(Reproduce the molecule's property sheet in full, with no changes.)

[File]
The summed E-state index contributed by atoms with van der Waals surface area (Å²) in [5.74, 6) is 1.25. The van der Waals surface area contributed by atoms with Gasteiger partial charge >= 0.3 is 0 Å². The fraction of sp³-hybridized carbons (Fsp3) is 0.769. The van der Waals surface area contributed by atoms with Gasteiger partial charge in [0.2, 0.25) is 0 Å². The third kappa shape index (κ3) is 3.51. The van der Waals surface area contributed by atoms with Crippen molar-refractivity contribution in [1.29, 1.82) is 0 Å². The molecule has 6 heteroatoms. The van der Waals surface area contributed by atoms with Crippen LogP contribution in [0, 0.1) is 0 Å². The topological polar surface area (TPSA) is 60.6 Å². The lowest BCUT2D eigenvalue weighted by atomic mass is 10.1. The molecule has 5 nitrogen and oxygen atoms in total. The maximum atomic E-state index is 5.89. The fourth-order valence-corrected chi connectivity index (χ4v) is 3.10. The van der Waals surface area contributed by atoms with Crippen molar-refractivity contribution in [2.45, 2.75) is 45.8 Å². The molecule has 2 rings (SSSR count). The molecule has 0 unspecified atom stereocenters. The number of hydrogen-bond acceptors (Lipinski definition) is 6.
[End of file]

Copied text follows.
The summed E-state index contributed by atoms with van der Waals surface area (Å²) in [5.74, 6) is 1.25. The van der Waals surface area contributed by atoms with Gasteiger partial charge >= 0.3 is 0 Å². The fraction of sp³-hybridized carbons (Fsp3) is 0.769. The van der Waals surface area contributed by atoms with Gasteiger partial charge in [0.2, 0.25) is 0 Å². The third kappa shape index (κ3) is 3.51. The van der Waals surface area contributed by atoms with Crippen molar-refractivity contribution in [1.29, 1.82) is 0 Å². The molecule has 6 heteroatoms. The van der Waals surface area contributed by atoms with Crippen LogP contribution in [0, 0.1) is 0 Å². The topological polar surface area (TPSA) is 60.6 Å². The lowest BCUT2D eigenvalue weighted by atomic mass is 10.1. The molecule has 5 nitrogen and oxygen atoms in total. The maximum atomic E-state index is 5.89. The fourth-order valence-corrected chi connectivity index (χ4v) is 3.10. The van der Waals surface area contributed by atoms with Crippen molar-refractivity contribution in [2.45, 2.75) is 45.8 Å². The molecule has 2 rings (SSSR count). The molecule has 0 unspecified atom stereocenters. The number of hydrogen-bond acceptors (Lipinski definition) is 6.